In the first year of the contract, Labrador Marine Inc. carried 94,100 passengers and 45,200 vehicles. The cost of operating the service for that year was $15,218,188. Labrador Marine collected $3,118,732 through the sale of tickets, which it remitted to the government. Thus the service lost $12,088,456. The government in effect provided Labrador Marine Inc. with a 85.7% subsidy for providing the ferry service across the Strait of Belle Isle. And according to the contract, Labrador Marine Inc. gets to keep the revenue from food services offered on board. No wonder the vessel’s signage identifies it is part of the provincial government’s ferry service – government (taxpayers) are the single largest source of revenue for Labrador Marine.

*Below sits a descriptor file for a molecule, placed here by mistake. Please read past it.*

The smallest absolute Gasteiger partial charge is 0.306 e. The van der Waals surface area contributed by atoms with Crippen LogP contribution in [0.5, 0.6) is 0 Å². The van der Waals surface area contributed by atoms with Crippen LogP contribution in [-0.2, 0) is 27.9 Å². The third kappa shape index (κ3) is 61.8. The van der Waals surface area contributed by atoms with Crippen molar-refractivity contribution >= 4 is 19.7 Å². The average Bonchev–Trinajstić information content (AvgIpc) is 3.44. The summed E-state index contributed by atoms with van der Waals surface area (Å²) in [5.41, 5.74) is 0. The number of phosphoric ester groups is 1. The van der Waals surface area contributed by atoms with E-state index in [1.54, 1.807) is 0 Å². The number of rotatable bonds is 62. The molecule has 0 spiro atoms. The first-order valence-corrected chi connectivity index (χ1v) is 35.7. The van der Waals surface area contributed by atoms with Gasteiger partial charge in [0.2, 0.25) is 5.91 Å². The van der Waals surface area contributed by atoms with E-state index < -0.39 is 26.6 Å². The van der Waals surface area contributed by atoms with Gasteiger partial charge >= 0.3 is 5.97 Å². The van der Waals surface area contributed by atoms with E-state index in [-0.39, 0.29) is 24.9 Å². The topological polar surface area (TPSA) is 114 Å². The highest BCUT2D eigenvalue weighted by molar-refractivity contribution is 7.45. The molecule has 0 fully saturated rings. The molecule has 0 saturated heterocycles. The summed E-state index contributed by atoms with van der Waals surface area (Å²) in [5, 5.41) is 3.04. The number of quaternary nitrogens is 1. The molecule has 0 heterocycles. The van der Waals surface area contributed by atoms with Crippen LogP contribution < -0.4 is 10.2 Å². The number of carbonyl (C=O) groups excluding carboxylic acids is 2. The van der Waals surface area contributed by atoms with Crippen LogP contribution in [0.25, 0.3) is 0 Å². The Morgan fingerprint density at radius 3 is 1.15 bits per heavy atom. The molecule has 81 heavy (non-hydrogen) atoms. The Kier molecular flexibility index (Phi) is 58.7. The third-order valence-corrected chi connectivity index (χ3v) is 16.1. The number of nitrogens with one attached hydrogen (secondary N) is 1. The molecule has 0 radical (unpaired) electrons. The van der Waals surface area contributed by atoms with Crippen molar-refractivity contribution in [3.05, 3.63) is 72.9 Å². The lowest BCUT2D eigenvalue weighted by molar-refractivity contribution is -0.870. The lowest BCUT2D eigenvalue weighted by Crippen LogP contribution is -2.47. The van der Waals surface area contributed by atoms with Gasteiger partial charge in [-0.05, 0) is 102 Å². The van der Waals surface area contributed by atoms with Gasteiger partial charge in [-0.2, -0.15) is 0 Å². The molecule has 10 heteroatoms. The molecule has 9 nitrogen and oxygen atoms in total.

Highlights of government’s contract with Labrador Marine

You can read the portion of the contract released in response to a request for access to information here, but these are the highlights:

  • Government and Labrador Marine signed a 12-year contract with the right to renew for 5 years – or any part thereof.
  • Government sets the fares and the crossing schedule.
  • Fees received by Labrador Marine from government increase annually by 3% or the Consumer Price Index – whichever is less. In other words, government protects Labrador Marine against inflation.
  • Labrador Marine’s annual cost of service charged to government (its subsidy) is $13,350,670. This is made up of the daily vessel rate ($10,239,100 / year), a shore-based daily rate ($1,679,000 / year), and a daily fuel rate ($1,432,570 / year).
  • Government gets the revenue from fares, but Labrador Marine gets the revenue from food service.
  • Government assumes the risks associated with fluctuating fuel prices.
  • Government assumes the risks associated with crossings cancelled because of bad weather.


Government of Newfoundland & Labrador, Department of Transportation & Works. Access to information request COR/2019/01764